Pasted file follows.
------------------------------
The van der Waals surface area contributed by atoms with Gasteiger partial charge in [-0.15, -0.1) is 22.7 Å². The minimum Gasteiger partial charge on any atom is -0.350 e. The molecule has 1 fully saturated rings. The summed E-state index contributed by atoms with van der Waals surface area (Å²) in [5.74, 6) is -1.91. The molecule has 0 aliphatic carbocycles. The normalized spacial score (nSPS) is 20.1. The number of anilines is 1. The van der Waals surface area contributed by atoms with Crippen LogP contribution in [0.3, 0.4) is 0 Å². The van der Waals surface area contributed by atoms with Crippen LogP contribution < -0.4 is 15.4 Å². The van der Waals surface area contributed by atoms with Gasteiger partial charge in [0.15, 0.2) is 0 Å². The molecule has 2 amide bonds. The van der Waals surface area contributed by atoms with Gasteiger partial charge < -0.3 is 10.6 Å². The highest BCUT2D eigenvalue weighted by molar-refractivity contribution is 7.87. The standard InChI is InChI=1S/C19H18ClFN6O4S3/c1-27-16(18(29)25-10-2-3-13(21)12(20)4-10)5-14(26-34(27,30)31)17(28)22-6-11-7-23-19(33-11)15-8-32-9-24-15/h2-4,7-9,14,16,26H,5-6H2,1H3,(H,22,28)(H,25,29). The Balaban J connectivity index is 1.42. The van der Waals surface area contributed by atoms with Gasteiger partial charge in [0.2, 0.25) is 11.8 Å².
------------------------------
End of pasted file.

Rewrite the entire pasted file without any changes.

The van der Waals surface area contributed by atoms with Gasteiger partial charge in [-0.15, -0.1) is 22.7 Å². The minimum Gasteiger partial charge on any atom is -0.350 e. The molecule has 1 fully saturated rings. The summed E-state index contributed by atoms with van der Waals surface area (Å²) in [5.74, 6) is -1.91. The molecule has 0 aliphatic carbocycles. The normalized spacial score (nSPS) is 20.1. The number of anilines is 1. The van der Waals surface area contributed by atoms with Crippen LogP contribution in [0.3, 0.4) is 0 Å². The van der Waals surface area contributed by atoms with Crippen LogP contribution < -0.4 is 15.4 Å². The van der Waals surface area contributed by atoms with Gasteiger partial charge in [0.15, 0.2) is 0 Å². The molecule has 2 amide bonds. The van der Waals surface area contributed by atoms with Gasteiger partial charge < -0.3 is 10.6 Å². The highest BCUT2D eigenvalue weighted by molar-refractivity contribution is 7.87. The standard InChI is InChI=1S/C19H18ClFN6O4S3/c1-27-16(18(29)25-10-2-3-13(21)12(20)4-10)5-14(26-34(27,30)31)17(28)22-6-11-7-23-19(33-11)15-8-32-9-24-15/h2-4,7-9,14,16,26H,5-6H2,1H3,(H,22,28)(H,25,29). The Balaban J connectivity index is 1.42. The van der Waals surface area contributed by atoms with Gasteiger partial charge in [0.2, 0.25) is 11.8 Å².